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Solar Powered Li-Ion Battery Charger

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Posted by Ray D. on May 18, 2008, 1:31 am
 
Hey all,

I'm going to be building a solar powered Li-Ion battery charger for a
class project, and I just wanted to ask a few questions that I hope
some of you may be able to help me out with.

First off, here are the specs for the battery:
Camera: Minolta DiIMAGE G500
Battery:  Lithium Ion NP-500, 3.7V, 820 mAh

I think I found a good match for a solar cell and IC - the links are
below:
http://www.sparkfun.com/commerce/product_info.php?products_idx40#
http://www.linear.com/pc/downloadDocument.do?navId=H0,C1,C1003,C1037,C1078,C1090,P2243,D3166

Unfortunately the only specs given for the solar cell are Voc = 8V,
Isc = 310 mA.  I also estimated the power dissipated in the IC (as per
the equation in the datasheet) and it is nearly negligible - about 50
mW.

Some assumptions that can be made are the device will be used only
during peak sun hours and will be angled perpendicular to the sun for
maximum insolation on the cell.  I don't necessarily need the battery
to fully charge in one shot, but merely keep the battery from dying
over the course of a week or so.

So with that said, is there a way to determine (or estimate) the
operating point of the solar cell without an IV curve?  Obviously the
output of the chip will be around 4V (battery voltage), so does that
imply the solar cell will be operating at that voltage?  The pulse
charger requires a current limited source (which a solar cell is
inherently), so will that mean the solar cell operating point will be
the lowest Vcc at which the IC will operate, in order to maintain the
highest current?  I'm just confused as to how determine the operating
point of a device that uses a pulsed current, where the high current
value is basically the maximum the solar cell can provide.

I'd also like to do a load analysis.  What do you think would be the
best way to do this?  I know most are simply a static voltage and
current value multiplied to give you the power (and also time the
device will be used to yield an energy figure).  Again, though, the IC
is a pulse charger and has two main sections in the charge cycle -
constant current and constant voltage (where the current pulses
decrease until it reaches full charge).  Should the load analysis
follow the complexity of the device, or would a simple estimate of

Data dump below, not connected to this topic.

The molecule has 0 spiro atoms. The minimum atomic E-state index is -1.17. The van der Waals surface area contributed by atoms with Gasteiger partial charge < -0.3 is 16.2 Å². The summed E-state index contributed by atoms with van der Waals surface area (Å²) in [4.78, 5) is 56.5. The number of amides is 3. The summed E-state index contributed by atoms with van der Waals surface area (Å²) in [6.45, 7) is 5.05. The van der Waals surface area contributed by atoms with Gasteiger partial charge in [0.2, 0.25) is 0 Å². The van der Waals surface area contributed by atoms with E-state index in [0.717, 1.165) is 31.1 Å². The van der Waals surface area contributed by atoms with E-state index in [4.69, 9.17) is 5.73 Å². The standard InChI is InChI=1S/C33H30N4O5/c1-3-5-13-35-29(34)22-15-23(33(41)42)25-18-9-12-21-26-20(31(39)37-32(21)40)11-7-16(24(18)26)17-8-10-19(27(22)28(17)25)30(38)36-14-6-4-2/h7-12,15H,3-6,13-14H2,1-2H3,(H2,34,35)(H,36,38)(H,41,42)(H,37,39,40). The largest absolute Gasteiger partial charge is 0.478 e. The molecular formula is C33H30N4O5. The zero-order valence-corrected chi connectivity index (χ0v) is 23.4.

output voltage and charging current suffice?

Please do not reply with comments such as 'this project is pointless,
just use a car battery adapter for power', or 'you can buy a solar
powered charger at this website'.  I'm doing this project and want
some helpful input!  Any suggestions or help in understanding the
solar cell operation with this chip and battery are greatly
appreciated!  Thanks so much.




Posted by Roderick on May 18, 2008, 4:50 am
 


I've done some work with NiMH chargers, so have some ideas.  I've
heard, but do not know, that Li is a more forgiving technology for
charging.

Your solar cell will actually have two operating points, one for when
the pulse is on, and another for the time in-between.  If you charge
at a 1/8 C rate, you will have an average draw of about 100 mA, but
generally these chargers have a very low duty cycle, so the pulses
could be huge, like on the order of 5 to 8 A or so.  You will need a
good external FET to pass the current, and I suggest a good stiffening
capacitor across the solar cell.  And don't be skimpy on wiring - it
will make a difference at 5 amps.

If you really wanted to, you could develop your own I-V curve for the
solar cell under a given illumination by varying a resistive load, and
drawing the graph yourself.  Or, look up the characteristics of
another photovoltaic cell.  All silicon is about the same in shape,
only the magnitude varies.  I will say offhand that the max power
current will be only about 10% less than the short circuit current,
and the max power voltage will be the open circuit minus about 20%.
Put another way, if your cell has a short circuit current of 300 mA,
you can expect it to deliver 270 mA all the way up to 6.4 volts (80%
of open circuit).  This depends on temperature and illumination, of
course, but that will give you a general idea.  Try pulling up the
spec sheet of some commercial solar panel, and you can scale the
values to your cell.

Posted by Ray D. on May 18, 2008, 3:53 pm
 
I kind of assumed the solar cell would have two operating points when
it is pulsing, but how could that solar cell produce 5-8A when it's
only rated for 310mA?  I was thinking the constant current portion of
the charging cycle would operate at around 250mA and the pulsed
current would be that current turned on and off at varying rates until
charging has completed.  Also, the IC has an internal pass MOSFET and
does not require an external one.




Posted by Roderick on May 19, 2008, 6:25 pm
 
The big current pulse comes from the stiffening capacitor, which you
hopefully are charging up between pulses.  For best energy transfer,
you want to have the solar cell charge the cap up to a little past 6.4
volts, and when the capacitor dumps during the current pulse, expect
the voltage to drop to 4 volts, or whatever the battery limits you
to.  You'll need to choose the minimum capacitor value yourself, based
on what current the solar cell actually puts out, and i = C dv/dt.

In the charger we designed at work, we did not trust the on-chip pass
transistor for the currents needed, but you'll probably be fine for a
school project.


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